A new university grades watchdog is being set up after US multinationals complained about the standard of Irish graduates, it was revealed today.
The Government is scrapping a raft of agencies charged with policing third level institution degrees in the wake of an official inquiry into so-called “grade inflation”.
The investigation by Department of Education officials found the number of first-class honours degrees awarded had soared in the 10 years up to 2008.
More than 16% of university graduates got the top grade two years ago compared with just over 8% in 1997.
Similarly, the rate of first-class honours degrees handed out by institutes of technology jumped from around 11% of graduates in 1998 to nearly 17% a decade on.
The investigation also found evidence of grade inflation at secondary level with a “significant increase” in top-scoring higher level Leaving Certificates being awarded.
Some 27% of Leaving Certificate students attained A and B grades in 1992 compared with 43% this year, while the proportion who scored A, B and C grades rose from 62% to 76%.
But Education Minister Batt O’Keeffe claims most of secondary level grade increases happened in the early 1990s and insisted he was happy there was no longer a problem with Leaving Certificate grades since the State Examinations Commission was set up in 2003.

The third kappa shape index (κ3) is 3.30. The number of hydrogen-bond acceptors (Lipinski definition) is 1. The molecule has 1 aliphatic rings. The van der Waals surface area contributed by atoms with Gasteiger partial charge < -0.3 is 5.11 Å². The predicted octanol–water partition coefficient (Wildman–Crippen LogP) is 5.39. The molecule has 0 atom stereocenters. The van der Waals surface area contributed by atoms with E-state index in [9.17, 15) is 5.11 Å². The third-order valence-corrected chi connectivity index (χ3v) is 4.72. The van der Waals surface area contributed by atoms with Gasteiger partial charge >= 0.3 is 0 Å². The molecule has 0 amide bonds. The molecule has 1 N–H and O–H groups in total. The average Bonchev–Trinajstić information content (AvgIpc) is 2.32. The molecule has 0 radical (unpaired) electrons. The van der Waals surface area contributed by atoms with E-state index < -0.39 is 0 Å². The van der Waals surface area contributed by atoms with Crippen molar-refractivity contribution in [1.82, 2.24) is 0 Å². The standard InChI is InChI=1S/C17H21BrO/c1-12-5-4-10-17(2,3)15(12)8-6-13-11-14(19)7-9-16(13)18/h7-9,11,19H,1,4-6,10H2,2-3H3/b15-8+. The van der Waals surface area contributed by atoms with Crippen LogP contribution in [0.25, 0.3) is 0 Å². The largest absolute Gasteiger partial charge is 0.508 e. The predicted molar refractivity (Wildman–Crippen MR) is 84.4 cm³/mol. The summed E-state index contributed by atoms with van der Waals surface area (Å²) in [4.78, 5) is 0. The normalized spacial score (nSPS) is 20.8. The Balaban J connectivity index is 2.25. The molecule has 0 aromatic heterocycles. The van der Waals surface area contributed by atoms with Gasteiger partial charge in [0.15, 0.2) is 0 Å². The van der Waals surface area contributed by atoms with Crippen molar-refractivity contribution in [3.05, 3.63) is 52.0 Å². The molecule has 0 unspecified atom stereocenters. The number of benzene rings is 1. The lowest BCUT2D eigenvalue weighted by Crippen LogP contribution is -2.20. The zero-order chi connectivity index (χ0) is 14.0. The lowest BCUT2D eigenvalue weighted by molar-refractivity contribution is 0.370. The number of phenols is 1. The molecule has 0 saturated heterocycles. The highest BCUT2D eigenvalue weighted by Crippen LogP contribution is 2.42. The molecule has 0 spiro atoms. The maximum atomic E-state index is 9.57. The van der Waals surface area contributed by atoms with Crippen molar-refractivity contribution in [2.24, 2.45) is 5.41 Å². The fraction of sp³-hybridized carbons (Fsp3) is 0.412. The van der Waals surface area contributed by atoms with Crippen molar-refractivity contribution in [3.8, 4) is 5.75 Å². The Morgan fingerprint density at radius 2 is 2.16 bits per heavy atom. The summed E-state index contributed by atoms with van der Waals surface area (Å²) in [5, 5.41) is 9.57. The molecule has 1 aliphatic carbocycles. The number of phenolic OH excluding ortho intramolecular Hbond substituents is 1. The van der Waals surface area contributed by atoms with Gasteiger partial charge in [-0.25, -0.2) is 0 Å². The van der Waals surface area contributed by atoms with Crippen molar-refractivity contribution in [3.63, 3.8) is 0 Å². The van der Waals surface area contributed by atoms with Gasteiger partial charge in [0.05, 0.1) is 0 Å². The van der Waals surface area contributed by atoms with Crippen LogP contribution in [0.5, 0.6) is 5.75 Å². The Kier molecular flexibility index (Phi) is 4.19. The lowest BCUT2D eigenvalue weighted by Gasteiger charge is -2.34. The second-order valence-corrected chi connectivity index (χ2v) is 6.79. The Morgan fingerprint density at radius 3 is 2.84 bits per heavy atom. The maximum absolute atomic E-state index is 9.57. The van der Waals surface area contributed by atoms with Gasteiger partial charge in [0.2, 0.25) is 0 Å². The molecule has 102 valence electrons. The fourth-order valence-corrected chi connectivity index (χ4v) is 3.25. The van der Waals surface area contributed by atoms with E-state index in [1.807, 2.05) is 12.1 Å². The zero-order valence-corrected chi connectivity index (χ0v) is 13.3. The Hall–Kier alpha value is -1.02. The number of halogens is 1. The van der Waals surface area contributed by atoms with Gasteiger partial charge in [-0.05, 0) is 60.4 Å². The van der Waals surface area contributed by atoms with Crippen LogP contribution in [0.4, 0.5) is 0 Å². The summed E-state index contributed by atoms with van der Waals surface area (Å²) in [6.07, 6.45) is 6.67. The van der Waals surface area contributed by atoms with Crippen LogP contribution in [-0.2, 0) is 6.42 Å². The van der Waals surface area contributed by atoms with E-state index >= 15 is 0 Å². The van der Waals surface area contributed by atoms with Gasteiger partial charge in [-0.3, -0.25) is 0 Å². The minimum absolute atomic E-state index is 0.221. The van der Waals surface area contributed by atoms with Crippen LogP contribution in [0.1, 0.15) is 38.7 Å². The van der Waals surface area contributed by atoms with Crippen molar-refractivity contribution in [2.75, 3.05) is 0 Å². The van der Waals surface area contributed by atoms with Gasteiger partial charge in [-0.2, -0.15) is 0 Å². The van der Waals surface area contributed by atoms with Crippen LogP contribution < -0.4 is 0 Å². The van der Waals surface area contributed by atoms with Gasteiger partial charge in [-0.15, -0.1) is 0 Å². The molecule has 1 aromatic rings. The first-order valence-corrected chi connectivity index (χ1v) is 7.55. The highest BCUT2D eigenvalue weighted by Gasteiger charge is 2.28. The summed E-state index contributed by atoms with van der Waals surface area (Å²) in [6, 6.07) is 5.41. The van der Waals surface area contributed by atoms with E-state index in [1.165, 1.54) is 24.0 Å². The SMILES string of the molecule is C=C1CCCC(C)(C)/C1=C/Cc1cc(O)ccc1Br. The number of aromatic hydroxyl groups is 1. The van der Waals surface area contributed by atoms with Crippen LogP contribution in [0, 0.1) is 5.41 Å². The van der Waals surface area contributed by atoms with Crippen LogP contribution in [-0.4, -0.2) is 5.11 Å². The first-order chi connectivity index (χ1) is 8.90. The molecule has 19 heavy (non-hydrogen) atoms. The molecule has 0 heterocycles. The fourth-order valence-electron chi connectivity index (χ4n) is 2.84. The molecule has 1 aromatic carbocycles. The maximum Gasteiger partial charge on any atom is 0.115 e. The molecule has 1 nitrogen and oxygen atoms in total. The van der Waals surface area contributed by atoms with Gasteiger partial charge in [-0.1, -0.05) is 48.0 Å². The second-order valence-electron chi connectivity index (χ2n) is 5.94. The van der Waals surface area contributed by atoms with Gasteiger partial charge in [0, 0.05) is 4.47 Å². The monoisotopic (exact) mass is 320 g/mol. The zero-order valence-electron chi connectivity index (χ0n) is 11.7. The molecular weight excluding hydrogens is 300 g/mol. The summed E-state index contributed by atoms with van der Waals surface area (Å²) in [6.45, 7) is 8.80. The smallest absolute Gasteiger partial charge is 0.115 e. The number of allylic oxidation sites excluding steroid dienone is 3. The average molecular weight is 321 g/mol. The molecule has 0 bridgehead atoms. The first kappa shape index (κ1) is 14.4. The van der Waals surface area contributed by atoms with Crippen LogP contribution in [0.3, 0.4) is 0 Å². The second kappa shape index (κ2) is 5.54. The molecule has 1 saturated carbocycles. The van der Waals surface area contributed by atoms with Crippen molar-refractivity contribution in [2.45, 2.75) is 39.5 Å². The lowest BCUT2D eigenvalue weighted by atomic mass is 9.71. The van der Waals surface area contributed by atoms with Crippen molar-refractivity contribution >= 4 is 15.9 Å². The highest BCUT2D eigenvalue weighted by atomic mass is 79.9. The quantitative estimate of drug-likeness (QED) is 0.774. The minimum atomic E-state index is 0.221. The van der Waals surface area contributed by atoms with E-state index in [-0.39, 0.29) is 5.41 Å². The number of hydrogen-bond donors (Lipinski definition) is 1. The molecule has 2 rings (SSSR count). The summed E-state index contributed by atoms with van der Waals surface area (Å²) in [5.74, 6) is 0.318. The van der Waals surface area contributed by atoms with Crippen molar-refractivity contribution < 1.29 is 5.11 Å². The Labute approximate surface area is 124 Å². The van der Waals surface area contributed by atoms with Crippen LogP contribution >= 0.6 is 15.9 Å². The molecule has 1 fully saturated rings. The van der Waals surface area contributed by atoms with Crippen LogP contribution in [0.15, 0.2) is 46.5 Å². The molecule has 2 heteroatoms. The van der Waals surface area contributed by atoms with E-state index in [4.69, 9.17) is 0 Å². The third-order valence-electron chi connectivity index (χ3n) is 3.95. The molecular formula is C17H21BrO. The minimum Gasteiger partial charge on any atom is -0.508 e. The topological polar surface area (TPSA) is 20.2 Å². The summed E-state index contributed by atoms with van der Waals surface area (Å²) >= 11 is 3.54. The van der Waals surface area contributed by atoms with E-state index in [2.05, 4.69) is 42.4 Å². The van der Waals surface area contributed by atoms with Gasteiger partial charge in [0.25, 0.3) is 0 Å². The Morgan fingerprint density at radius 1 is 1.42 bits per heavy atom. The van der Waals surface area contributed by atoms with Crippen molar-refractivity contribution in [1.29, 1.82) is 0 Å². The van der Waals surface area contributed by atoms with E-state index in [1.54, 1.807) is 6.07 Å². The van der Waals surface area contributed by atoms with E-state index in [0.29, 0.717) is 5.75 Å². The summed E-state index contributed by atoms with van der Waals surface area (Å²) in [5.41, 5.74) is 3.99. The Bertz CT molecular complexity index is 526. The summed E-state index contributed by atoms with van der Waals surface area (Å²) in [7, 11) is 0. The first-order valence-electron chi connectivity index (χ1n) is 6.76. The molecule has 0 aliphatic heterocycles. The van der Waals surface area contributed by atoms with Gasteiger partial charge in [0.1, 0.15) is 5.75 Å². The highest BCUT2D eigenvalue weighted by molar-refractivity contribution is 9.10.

“There are very good controls in place,” he said.
But the controversy over the standards of Irish graduates has forced the minister to scrap the present third-level grades watchdogs.
These include the Higher Education and Training Awards Council (HETAC), the Further Education and Training Awards Council, the National Qualifications Authority and the Irish Universities Quality Board.
They will be merged into a new “qualifications and quality assurance agency”, expected to be established early next year after legislation is pushed through the Dáil this summer.
Mr O’Keeffe said there were a number of conflicting arguments as to why top university and third-level grades had increased over the past 10 years in Ireland, and internationally.
These included a deliberate decision to align Irish standards with the UK and elsewhere, that students were better prepared and motivated or simply that grade increases were a result of a drop in standards.
The minister refused to say what reasons he believed were behind the trend and would only insist it was a complex issue.
Fine Gael’s education spokesman Brian Hayes described the official revelations as very worrying, adding they confirmed fears by some in the Irish education system for years.
The senior Opposition TD also berated the Department of Education for rubbishing a report by campaign group Network for Irish Education Standards two years ago which highlighted grade inflation, particularly in the Leaving Certificate.
“You’ve only decided to take action because US multinationals have brought it to your attention,” he said.
“The entire regulatory system here is not working, it’s not working in terms of quality assurance for our graduates and it’s not working in terms of the reputation of our education system abroad.”
The Department of Education inquiry was sparked by concerns from US multinationals, including Intel and Google, about declining standards in Irish third level education.
Minister O’Keeffe suggested some of the computer giants were reluctant to take graduates from some colleges.